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I trained multiple models for my problem and most ensemble algorithms resulted in lengthy fit and train time and huge model size on disk (approx 10GB for RandomForest) but when I tried HistGradientBoostingRegressor from sklearn the fit and training time is just around 10 sec and model size is also low (approx 1MB) with fairly accurate predictions. I was trying out GradientBoostRegressors when I came across this histogram based approach. It outperforms other algorithms in time and memory complexity. I understand it is based on LightGBM from microsoft which is gradient boost optimised for time and memory but I would like to know why is it faster (in more simple english than explained in docs) and low on memory? If you could post some resources which explain this better, would help too.

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In case you hadn't seen the User Guide section for this method, the explanation there is pretty good:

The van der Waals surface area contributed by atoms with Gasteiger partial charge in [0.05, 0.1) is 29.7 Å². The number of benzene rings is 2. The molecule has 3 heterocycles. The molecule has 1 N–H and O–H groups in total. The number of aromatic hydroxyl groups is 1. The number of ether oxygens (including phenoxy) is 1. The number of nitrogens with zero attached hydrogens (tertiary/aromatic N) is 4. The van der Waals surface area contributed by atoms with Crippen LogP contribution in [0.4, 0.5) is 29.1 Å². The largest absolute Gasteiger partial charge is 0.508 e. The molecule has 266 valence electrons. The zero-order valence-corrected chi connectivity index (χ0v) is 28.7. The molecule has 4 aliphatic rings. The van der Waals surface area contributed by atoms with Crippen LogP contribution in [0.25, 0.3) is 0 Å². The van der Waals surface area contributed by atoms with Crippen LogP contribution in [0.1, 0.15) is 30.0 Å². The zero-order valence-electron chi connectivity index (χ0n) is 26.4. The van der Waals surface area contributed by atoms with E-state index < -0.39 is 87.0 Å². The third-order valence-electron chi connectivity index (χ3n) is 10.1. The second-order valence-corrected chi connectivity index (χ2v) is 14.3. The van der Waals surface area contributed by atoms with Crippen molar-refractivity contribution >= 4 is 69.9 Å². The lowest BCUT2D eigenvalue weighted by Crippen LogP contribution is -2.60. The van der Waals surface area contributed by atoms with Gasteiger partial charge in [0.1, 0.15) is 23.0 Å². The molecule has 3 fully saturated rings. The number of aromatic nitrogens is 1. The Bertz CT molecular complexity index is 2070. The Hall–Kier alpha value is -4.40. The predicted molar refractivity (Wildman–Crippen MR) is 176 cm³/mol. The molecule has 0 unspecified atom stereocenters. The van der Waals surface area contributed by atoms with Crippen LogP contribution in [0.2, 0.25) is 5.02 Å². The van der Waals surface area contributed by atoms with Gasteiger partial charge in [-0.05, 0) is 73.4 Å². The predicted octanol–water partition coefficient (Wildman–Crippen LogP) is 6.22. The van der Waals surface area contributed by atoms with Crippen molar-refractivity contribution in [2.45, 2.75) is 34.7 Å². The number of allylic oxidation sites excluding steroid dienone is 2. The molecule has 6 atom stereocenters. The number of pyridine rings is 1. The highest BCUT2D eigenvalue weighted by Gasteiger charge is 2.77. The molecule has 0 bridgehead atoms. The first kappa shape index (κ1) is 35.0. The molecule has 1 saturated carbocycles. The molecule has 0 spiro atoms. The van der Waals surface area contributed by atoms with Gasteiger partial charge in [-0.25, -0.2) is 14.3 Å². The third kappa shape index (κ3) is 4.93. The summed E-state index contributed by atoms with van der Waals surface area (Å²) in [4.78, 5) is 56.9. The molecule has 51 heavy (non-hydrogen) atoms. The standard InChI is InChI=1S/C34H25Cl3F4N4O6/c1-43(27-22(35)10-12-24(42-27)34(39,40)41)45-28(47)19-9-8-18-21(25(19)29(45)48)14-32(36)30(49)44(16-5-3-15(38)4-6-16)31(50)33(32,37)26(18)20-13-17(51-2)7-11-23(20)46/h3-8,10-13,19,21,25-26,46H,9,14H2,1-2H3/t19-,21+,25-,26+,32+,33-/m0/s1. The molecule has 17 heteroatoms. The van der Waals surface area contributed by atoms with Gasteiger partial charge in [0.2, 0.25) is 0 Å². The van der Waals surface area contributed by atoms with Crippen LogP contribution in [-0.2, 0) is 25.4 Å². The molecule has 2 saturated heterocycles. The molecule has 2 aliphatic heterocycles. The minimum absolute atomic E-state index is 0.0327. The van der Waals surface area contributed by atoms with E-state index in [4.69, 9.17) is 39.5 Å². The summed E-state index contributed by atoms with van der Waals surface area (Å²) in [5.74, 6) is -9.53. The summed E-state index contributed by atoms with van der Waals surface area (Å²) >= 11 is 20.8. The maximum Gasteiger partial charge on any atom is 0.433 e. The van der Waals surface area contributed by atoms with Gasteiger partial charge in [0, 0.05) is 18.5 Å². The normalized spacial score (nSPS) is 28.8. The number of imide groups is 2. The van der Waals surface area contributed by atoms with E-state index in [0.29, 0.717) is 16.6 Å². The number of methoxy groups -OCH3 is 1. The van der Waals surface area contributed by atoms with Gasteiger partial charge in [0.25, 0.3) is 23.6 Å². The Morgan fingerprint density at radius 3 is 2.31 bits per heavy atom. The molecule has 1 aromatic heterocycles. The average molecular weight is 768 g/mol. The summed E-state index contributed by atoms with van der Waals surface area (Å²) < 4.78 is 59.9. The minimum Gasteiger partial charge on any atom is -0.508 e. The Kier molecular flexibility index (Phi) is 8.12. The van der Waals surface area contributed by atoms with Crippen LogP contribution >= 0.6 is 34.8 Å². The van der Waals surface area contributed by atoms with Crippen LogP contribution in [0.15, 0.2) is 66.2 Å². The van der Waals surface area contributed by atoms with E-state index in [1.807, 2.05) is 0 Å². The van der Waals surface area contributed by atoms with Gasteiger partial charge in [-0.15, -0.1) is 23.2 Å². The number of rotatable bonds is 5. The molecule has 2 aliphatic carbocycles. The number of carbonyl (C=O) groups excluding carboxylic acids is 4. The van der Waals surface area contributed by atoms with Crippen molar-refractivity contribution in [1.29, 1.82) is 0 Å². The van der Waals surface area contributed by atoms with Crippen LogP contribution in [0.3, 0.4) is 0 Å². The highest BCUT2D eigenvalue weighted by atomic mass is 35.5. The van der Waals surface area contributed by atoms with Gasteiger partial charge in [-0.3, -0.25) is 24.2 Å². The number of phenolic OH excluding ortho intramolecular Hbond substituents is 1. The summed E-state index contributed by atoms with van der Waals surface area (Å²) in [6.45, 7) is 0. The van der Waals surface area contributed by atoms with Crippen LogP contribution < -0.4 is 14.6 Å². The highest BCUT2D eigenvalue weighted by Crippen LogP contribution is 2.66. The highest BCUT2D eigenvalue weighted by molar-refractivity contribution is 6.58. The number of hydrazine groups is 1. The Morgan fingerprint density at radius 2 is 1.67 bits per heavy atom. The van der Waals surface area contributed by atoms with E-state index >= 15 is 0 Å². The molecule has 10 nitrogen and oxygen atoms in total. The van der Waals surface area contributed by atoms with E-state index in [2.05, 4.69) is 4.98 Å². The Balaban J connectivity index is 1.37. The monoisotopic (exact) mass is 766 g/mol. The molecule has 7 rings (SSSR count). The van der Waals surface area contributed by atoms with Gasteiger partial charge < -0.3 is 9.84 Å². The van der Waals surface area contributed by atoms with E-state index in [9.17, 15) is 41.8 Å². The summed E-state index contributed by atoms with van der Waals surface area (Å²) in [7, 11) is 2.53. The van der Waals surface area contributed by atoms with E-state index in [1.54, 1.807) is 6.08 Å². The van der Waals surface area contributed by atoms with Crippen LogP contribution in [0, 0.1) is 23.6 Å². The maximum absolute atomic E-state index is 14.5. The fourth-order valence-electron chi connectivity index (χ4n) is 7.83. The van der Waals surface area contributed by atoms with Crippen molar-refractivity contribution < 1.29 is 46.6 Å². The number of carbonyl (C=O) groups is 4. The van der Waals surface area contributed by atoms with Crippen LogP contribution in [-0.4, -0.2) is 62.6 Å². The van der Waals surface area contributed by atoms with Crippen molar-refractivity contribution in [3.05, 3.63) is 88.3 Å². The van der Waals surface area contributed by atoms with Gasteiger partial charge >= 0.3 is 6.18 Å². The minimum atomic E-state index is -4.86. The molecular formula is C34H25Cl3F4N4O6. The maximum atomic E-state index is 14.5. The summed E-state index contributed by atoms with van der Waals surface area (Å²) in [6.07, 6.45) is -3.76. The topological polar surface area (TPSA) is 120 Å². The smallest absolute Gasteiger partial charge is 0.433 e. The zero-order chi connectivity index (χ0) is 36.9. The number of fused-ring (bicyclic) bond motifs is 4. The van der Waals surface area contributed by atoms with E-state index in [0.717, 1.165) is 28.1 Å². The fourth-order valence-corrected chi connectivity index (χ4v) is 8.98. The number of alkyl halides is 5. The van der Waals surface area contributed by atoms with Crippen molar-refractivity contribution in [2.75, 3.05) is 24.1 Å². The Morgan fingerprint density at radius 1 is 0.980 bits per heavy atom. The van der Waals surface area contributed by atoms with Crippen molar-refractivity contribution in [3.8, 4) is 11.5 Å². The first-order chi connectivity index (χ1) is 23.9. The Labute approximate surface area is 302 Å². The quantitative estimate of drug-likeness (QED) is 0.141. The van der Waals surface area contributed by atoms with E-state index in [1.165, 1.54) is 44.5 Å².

These fast estimators first bin the input samples X into integer-valued bins (typically 256 bins) which tremendously reduces the number of splitting points to consider, and allows the algorithm to leverage integer-based data structures (histograms) instead of relying on sorted continuous values when building the trees.

In the usual tree-building algorithm, for a continuous feature, every split point between consecutive data values is considered. By binning, the number of split candidates is vastly reduced (for large datasets with continuous features). Memory needs are also reduced, because the actual feature values aren't always needed, just counts (and other statistics?) among the bins.

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